Koalas were designed by nature to sit in trees and eat gum leaves. Two hundred years ago their trees were mostly navigable above ground, and their ranges took in areas where the water table sat higher for longer, so they had no need to drink. Apart from being occasional fodder for a Powerful Owl or python, there was little else they needed to do.
Today, with 80% of eucalypt forests cleared or severely modified, koalas must come down to earth for many reasons. Moving to new feed trees, escaping from a fight, seeking water in drought, looking for mates or searching for their own territories are all reasons for them being seen on the ground more often.
This means inevitably they must cross at least one, or whole networks of roads, and where traffic volumes and speed limits are high there is small hope for a lumbering little koala. Annually some 300 koalas are killed on Queensland's SE roads alone. For an already nationally threatened species this is a tragic and unsustainable loss.
While avoiding them is often impossible, there are some Dos for drivers that lessen the risk of becoming one of those horrified drivers responsible for killing a koala.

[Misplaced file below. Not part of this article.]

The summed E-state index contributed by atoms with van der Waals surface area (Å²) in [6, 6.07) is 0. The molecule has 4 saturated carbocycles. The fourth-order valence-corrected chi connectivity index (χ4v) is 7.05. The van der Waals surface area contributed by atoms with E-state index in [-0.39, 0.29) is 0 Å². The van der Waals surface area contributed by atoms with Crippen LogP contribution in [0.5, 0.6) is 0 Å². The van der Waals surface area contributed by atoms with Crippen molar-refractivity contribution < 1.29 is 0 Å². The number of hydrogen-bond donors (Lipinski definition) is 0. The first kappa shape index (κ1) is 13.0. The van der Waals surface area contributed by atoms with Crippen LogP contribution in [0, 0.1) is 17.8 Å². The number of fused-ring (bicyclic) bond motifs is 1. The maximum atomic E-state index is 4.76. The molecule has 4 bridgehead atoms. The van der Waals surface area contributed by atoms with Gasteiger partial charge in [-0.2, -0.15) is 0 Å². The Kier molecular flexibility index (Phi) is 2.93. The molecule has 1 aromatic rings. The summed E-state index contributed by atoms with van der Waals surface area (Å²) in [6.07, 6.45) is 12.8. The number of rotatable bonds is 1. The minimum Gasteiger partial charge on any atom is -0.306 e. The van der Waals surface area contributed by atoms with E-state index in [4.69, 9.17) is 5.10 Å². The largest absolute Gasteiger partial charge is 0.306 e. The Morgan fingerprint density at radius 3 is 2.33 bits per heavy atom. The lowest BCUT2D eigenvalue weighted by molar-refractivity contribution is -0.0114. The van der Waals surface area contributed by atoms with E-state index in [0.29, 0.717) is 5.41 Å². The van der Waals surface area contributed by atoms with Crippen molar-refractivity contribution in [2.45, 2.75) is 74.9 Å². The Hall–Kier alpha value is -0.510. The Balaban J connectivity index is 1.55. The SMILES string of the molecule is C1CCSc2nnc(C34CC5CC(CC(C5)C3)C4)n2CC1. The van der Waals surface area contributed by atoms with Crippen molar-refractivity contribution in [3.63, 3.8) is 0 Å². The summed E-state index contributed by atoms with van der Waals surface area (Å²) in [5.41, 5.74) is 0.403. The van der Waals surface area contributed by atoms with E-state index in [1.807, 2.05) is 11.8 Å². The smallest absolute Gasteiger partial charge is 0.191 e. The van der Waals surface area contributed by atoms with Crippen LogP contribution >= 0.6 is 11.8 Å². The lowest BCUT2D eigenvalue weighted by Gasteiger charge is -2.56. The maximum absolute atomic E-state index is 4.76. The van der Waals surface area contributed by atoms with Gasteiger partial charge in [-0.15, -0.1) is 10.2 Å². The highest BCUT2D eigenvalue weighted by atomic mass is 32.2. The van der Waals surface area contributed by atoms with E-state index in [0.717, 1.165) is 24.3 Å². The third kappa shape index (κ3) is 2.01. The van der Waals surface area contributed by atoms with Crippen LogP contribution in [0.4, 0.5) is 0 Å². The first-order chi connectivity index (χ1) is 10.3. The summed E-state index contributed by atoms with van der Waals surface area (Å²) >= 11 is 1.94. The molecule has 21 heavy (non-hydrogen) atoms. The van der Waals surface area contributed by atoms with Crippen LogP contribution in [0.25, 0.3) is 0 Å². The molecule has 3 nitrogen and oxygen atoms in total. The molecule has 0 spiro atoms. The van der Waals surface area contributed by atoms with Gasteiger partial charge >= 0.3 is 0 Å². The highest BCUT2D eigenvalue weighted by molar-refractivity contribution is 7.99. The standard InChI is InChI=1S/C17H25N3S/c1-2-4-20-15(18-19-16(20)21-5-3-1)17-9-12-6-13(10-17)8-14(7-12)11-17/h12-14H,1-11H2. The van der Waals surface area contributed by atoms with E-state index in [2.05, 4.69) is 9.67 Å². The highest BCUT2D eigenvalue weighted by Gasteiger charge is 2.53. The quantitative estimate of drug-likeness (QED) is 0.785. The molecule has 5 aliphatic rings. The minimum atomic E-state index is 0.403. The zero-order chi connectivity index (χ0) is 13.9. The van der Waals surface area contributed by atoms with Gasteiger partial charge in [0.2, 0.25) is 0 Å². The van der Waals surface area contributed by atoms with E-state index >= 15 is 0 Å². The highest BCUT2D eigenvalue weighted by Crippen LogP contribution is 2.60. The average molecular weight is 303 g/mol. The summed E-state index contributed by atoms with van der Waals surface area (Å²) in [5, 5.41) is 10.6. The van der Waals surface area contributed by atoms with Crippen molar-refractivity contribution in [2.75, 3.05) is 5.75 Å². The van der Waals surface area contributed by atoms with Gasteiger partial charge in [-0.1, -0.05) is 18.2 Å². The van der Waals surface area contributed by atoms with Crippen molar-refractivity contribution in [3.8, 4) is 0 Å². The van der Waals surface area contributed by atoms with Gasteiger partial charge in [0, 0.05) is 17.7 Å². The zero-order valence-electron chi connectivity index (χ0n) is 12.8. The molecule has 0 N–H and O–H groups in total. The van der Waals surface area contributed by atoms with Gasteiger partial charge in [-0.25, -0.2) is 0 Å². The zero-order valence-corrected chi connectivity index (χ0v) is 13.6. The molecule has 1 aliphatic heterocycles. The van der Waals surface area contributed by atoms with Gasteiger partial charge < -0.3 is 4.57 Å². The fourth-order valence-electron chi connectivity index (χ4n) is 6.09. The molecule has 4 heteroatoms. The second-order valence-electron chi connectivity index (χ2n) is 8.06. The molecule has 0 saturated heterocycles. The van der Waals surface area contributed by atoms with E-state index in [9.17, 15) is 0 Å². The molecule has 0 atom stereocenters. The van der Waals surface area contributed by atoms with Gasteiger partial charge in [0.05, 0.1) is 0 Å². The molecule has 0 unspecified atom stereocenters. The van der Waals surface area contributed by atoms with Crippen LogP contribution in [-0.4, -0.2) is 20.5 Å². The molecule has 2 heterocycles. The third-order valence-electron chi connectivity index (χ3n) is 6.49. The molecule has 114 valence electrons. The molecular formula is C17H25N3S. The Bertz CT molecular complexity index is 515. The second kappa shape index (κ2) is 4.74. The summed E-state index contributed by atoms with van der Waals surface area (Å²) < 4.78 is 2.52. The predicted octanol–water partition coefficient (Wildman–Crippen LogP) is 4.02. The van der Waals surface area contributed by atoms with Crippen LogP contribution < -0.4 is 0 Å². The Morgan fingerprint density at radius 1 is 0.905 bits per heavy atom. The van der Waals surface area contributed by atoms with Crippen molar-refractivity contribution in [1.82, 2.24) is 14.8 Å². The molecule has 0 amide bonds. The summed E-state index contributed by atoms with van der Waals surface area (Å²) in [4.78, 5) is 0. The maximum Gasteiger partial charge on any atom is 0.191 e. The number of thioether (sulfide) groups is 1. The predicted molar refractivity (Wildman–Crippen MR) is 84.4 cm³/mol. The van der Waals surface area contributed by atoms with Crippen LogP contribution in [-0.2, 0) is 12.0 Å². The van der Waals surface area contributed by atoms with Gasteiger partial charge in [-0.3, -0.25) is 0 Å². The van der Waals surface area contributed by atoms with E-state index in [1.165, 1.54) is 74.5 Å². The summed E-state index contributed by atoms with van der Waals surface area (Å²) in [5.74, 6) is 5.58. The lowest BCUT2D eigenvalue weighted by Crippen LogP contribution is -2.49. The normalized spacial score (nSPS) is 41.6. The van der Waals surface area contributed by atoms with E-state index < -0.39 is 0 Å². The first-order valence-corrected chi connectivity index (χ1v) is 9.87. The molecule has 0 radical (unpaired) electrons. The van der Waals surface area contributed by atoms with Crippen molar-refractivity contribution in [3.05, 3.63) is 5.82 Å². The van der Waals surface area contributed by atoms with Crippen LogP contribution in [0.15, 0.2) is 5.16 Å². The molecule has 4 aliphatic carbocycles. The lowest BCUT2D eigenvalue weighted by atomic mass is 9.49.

· Do slow down in zones with koala warning signs, even if only fractionally - the slower pace will be a reminder to stay alert and watchful.
· Do set a personal limit of 80kph on country roads. Most are unsafe to travel at higher speeds, even where the actual limit is 100kph, and you might also save that annoyed driver following from hitting an animal, maybe a koala, and maybe another car.
· Do add the local wildlife care group to your mobile's contact list, and include any in planned travel locations. Call the group immediately if a koala is hit, and give location details even if it looks uninjured, and even if it runs off into the bush.
· Do report any dead koalas. Details of causes and a body can greatly add to koala research.
- Patricia Edwards